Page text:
RemainINg

In a couple of days’ time one of the most livid times in British history will finally come to an end, by the sound of a thousand sighs of relief from everyone involved: campaigners, politicians, MPs, the Prime Minister himself, and, arguably more importantly, British and European citizens.

Having moved in the United Kingdom in June 2014 I pretty much lived the sudden rise of the anti-european sentiment in the country, started after the European Parliament election and the UKIP unexpected success, stirred up by the infamous promise of an EU Referendum to win back the most right-wing support for the Conservative party. I witnessed the slow but inexorable rise of the Referendum to the public opinion spotlight, which came together with a quick deterioration of the debate, diluted with exaggerations and plain lies, up to the recent polls, predicting a neck to neck race for the Leave and Remain campaigns.

One of the few strongly IN households in my neighbourhood. / Ph. Valentina Introna

I remember the day I first set foot in this country with no return ticket. It was a memorably hot summer, probably the first in decades to get bright sunshines for more than a couple of days in mid August. I had left Rome with a suitcase filled with enthusiasm, it was time to be the change I wanted to happen in my life.

It was amazing. I’ll never completely understand how so many fellow immigrants find something to complain about this city in particular and this country in general. Yes, of course, the weather is not what we’ve grown up with and you’ll miss the excellent and cheap food you could find back home. But I also found a welcoming, straightforward and fair place to live and work. I’m tempted to say it was easy, and it actually was, in several ways: registering for a NIN at the local job centre (which was unsurprisingly full of immigrants), when I was expecting to be treated like a nuisance at best, and instead I’ve found an approachable professional that made me feel comfortable and did everything he could to answer many of my questions; finding a place to rent and opening a bank account was not as difficult as I expected, and I never felt out of place once. I was happy.

My neighbourhood, picture taken right after casting my vote for the Mayor of London

Last 7th of June I celebrated my second anniversary in London. I was eager to celebrate, not only as a viable excuse to bring some cake in the office (no one should feel like he needs an excuse to buy cake), but to reaffirm, at least in my heart, that I belong to this place.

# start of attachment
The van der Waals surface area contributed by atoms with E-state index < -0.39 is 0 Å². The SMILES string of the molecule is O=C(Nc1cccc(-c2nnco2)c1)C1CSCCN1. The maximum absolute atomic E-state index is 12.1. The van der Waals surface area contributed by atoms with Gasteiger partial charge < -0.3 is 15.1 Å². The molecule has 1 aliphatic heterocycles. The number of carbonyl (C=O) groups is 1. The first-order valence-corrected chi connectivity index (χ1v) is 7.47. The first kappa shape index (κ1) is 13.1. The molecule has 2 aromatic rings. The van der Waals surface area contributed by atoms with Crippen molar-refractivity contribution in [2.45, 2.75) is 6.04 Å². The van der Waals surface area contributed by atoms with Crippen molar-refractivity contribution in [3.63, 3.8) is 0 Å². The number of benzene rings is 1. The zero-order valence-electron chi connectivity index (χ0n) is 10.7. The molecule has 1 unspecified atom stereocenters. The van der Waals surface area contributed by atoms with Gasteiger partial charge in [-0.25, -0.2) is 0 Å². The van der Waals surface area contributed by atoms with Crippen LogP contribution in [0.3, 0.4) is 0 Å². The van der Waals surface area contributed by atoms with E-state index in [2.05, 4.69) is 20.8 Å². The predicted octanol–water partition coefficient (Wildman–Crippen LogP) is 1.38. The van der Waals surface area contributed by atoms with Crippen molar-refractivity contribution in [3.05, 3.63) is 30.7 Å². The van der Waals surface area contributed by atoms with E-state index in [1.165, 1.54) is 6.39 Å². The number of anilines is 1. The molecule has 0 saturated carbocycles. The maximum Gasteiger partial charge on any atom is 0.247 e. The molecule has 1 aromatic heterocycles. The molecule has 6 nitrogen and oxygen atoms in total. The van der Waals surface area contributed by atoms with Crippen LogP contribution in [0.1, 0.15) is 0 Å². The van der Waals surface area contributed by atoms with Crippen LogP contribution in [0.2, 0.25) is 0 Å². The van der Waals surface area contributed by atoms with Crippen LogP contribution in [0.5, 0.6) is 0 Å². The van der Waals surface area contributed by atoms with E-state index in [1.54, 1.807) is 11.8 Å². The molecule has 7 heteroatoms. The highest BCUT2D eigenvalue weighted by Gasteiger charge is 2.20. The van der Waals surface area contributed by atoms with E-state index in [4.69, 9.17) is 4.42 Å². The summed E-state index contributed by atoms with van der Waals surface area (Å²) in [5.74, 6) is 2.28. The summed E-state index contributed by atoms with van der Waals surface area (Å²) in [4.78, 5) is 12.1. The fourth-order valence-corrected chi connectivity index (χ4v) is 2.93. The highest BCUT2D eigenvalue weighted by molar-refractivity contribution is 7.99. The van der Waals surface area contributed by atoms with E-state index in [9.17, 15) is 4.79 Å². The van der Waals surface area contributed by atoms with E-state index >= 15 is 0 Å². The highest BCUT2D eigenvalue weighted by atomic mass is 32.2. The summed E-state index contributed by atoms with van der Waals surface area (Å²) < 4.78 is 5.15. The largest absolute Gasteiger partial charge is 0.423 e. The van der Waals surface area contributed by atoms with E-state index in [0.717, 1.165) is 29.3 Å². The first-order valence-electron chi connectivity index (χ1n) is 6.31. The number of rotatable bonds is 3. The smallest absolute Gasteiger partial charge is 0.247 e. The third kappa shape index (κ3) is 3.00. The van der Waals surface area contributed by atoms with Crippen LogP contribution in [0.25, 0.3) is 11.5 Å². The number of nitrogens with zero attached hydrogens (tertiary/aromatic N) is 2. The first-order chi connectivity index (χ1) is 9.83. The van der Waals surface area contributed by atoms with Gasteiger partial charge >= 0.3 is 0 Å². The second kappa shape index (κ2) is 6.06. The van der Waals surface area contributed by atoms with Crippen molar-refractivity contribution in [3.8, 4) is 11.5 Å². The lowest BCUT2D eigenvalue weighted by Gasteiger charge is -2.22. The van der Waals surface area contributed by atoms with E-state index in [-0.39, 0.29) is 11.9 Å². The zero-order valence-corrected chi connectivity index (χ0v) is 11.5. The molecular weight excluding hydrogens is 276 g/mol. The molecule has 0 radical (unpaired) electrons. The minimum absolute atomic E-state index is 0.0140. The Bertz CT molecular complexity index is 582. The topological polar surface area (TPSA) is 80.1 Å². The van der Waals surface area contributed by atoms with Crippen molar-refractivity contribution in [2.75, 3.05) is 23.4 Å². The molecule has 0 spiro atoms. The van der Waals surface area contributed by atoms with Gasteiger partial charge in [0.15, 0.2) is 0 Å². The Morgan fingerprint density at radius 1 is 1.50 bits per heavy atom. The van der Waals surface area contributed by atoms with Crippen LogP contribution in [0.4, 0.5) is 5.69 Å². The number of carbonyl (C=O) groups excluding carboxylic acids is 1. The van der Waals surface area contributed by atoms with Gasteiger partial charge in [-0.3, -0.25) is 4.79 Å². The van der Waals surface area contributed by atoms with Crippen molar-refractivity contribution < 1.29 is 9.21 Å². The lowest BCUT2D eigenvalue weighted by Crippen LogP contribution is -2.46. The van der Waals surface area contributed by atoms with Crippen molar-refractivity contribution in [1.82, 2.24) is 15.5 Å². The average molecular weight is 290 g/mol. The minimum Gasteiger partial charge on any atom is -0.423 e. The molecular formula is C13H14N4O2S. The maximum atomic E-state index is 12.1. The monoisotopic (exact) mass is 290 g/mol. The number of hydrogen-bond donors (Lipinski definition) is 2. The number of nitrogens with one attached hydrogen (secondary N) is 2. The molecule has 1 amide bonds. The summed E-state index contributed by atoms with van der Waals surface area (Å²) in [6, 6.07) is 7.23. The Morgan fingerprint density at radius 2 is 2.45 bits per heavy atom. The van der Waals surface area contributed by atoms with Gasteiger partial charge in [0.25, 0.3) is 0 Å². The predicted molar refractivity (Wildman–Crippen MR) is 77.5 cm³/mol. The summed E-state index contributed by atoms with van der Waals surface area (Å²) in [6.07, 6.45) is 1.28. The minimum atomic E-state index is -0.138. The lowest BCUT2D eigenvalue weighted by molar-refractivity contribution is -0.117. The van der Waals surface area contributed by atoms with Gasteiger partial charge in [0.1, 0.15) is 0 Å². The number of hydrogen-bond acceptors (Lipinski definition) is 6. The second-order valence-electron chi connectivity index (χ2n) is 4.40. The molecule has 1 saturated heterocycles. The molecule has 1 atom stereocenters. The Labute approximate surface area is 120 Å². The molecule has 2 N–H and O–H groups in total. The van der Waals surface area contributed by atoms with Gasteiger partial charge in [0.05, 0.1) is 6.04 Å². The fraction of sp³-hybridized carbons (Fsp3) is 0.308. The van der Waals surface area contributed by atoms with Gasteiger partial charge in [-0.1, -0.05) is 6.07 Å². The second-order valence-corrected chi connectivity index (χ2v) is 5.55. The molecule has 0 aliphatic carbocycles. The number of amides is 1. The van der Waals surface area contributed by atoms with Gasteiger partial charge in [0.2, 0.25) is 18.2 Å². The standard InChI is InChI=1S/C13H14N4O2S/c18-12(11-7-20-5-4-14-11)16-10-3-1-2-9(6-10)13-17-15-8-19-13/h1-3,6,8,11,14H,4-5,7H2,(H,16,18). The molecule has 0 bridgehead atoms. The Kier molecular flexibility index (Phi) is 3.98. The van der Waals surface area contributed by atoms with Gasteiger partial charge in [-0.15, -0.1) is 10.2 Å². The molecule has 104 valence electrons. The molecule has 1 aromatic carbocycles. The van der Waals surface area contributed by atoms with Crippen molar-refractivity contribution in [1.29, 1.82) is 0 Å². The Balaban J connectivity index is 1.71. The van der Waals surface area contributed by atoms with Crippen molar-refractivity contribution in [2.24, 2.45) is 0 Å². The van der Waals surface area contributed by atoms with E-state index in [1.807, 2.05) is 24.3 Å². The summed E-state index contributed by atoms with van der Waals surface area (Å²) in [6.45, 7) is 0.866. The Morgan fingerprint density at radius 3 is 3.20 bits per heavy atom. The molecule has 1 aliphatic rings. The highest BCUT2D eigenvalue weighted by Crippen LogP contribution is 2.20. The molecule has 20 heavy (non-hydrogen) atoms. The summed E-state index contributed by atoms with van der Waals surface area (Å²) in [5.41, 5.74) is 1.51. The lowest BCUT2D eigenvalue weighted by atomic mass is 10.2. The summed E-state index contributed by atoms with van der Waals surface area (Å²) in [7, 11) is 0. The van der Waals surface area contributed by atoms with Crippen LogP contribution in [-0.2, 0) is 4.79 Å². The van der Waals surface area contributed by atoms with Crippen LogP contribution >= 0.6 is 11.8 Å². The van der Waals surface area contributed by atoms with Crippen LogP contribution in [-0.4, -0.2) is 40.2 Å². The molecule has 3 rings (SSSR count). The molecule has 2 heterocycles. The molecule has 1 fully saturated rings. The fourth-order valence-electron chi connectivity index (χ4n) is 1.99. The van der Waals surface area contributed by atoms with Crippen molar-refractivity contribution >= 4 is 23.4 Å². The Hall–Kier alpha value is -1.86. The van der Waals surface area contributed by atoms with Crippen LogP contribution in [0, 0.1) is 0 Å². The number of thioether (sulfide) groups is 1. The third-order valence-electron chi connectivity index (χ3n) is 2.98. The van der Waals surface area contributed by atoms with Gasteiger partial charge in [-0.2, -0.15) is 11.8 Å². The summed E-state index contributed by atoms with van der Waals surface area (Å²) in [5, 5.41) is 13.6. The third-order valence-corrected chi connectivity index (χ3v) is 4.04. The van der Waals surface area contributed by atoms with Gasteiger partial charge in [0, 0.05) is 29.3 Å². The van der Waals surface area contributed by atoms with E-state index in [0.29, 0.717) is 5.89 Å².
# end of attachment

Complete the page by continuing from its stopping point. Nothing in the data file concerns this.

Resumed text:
It hasn’t been the easiest thing reading that my people, the fellow Europeans who bring here their talent and their will to work and improve their lives, are being discussed and talked about like they were a burden for the country. It’s appalling how throughout the referendum debate immigration was talked about as something in need of control, like vermin. I felt like an uninvited guest in my city. They talked about the pressure on public services, that get cut every day by the very government the British people rushed to vote for, on the NHS, that is a prime candidate for privatisation according to the same Conservative party, on housing, a sector that is traditionally driven by foreign speculators buying crap homes in the outskirts of London, and a speculation encouraged by the Government with the proliferation of buy to let schemes. They talked about the benefits we extort from the mild-mannered British taxpayers. And they never mentioned, not even once, the ludicrous amount of money we pay to Her Majesty Revenue and Customs for public services we’re very little interested in abusing.

Then of course the horror happened: Jo Cox was killed, by a man that was heard shouting Britain first! while he stabbed the Labour MP. I’m not saying that this tragedy was a direct effect of the political climate around the EU referendum, but it’s definitely the straw that broke the camel’s back: I had enough, I just want this to end.

Whether you’re voting Remain or Leave, I want you to know that your vote will have an effect on my life, and on the life on my family. You’ll vote on whether my life in this country should remain as easy and manageable as it’s always been, or not. You’ll have a say on whether I should remain free to live, earn and spend my money in this country, paying for your NHS and your State pension, or not.

I chose to live in the United Kingdom. I could have gone anywhere in Europe, but I wanted to live here. I was born in Italy, I can’t change that. I can’t and I don’t want to. Italy’s where I’ll eventually come back, and the only place where I want to die, that’s for sure. But Britain is where I chose to live and start a family.

Perhaps it’s not what you’re voting Leave for, maybe you’re concerned about national identity or worried about the declining Eurozone economy. That’s fair enough. But in many ways, your Leave vote means that you see me and others like me as a danger. It means that you’re concerned when you hear me speaking in my language with my friends in our local pub. Voting for Leave ultimately means that you’d rather have me, and my family, out of your country.

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